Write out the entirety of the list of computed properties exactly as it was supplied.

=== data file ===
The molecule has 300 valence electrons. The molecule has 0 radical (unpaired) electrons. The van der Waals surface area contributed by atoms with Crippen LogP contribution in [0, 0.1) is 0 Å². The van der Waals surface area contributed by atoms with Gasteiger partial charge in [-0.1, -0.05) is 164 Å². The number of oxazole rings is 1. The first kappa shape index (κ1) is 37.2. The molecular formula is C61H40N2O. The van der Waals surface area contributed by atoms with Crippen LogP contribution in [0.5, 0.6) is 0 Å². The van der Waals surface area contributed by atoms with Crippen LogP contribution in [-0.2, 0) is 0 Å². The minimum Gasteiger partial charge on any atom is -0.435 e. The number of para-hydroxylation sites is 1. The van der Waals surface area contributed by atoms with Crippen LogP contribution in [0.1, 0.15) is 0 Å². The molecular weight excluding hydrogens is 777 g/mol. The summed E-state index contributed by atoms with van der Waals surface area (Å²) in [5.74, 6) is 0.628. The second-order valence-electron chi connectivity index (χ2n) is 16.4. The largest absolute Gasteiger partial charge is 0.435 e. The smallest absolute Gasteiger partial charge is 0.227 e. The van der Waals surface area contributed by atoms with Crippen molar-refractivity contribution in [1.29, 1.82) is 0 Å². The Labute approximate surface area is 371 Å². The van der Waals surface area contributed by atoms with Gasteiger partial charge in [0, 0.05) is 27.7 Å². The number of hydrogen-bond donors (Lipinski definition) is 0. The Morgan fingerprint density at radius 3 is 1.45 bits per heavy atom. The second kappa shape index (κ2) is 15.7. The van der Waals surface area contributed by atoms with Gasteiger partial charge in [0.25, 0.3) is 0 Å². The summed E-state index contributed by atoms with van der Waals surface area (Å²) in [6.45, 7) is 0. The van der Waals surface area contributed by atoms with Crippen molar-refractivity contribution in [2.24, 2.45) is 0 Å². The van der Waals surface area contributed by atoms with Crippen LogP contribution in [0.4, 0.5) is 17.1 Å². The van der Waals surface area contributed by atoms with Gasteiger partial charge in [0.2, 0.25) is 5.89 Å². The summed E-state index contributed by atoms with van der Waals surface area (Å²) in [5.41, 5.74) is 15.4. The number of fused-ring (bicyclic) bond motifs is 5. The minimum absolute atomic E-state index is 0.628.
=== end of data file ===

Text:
The molecule has 300 valence electrons. The molecule has 0 radical (unpaired) electrons. The van der Waals surface area contributed by atoms with Crippen LogP contribution in [0, 0.1) is 0 Å². The van der Waals surface area contributed by atoms with Gasteiger partial charge in [-0.1, -0.05) is 164 Å². The number of oxazole rings is 1. The first kappa shape index (κ1) is 37.2. The molecular formula is C61H40N2O. The van der Waals surface area contributed by atoms with Crippen LogP contribution in [0.5, 0.6) is 0 Å². The van der Waals surface area contributed by atoms with Crippen LogP contribution in [-0.2, 0) is 0 Å². The minimum Gasteiger partial charge on any atom is -0.435 e. The number of para-hydroxylation sites is 1. The van der Waals surface area contributed by atoms with Crippen LogP contribution in [0.1, 0.15) is 0 Å². The molecular weight excluding hydrogens is 777 g/mol. The summed E-state index contributed by atoms with van der Waals surface area (Å²) in [5.74, 6) is 0.628. The second-order valence-electron chi connectivity index (χ2n) is 16.4. The largest absolute Gasteiger partial charge is 0.435 e. The smallest absolute Gasteiger partial charge is 0.227 e. The van der Waals surface area contributed by atoms with Crippen molar-refractivity contribution in [1.29, 1.82) is 0 Å². The Labute approximate surface area is 371 Å². The van der Waals surface area contributed by atoms with Gasteiger partial charge in [0, 0.05) is 27.7 Å². The number of hydrogen-bond donors (Lipinski definition) is 0. The Morgan fingerprint density at radius 3 is 1.45 bits per heavy atom. The second kappa shape index (κ2) is 15.7. The van der Waals surface area contributed by atoms with Gasteiger partial charge in [0.25, 0.3) is 0 Å². The summed E-state index contributed by atoms with van der Waals surface area (Å²) in [6.45, 7) is 0. The van der Waals surface area contributed by atoms with Crippen molar-refractivity contribution in [2.24, 2.45) is 0 Å². The van der Waals surface area contributed by atoms with Crippen LogP contribution in [0.4, 0.5) is 17.1 Å². The van der Waals surface area contributed by atoms with Gasteiger partial charge in [0.2, 0.25) is 5.89 Å². The summed E-state index contributed by atoms with van der Waals surface area (Å²) in [5.41, 5.74) is 15.4. The number of fused-ring (bicyclic) bond motifs is 5. The minimum absolute atomic E-state index is 0.628.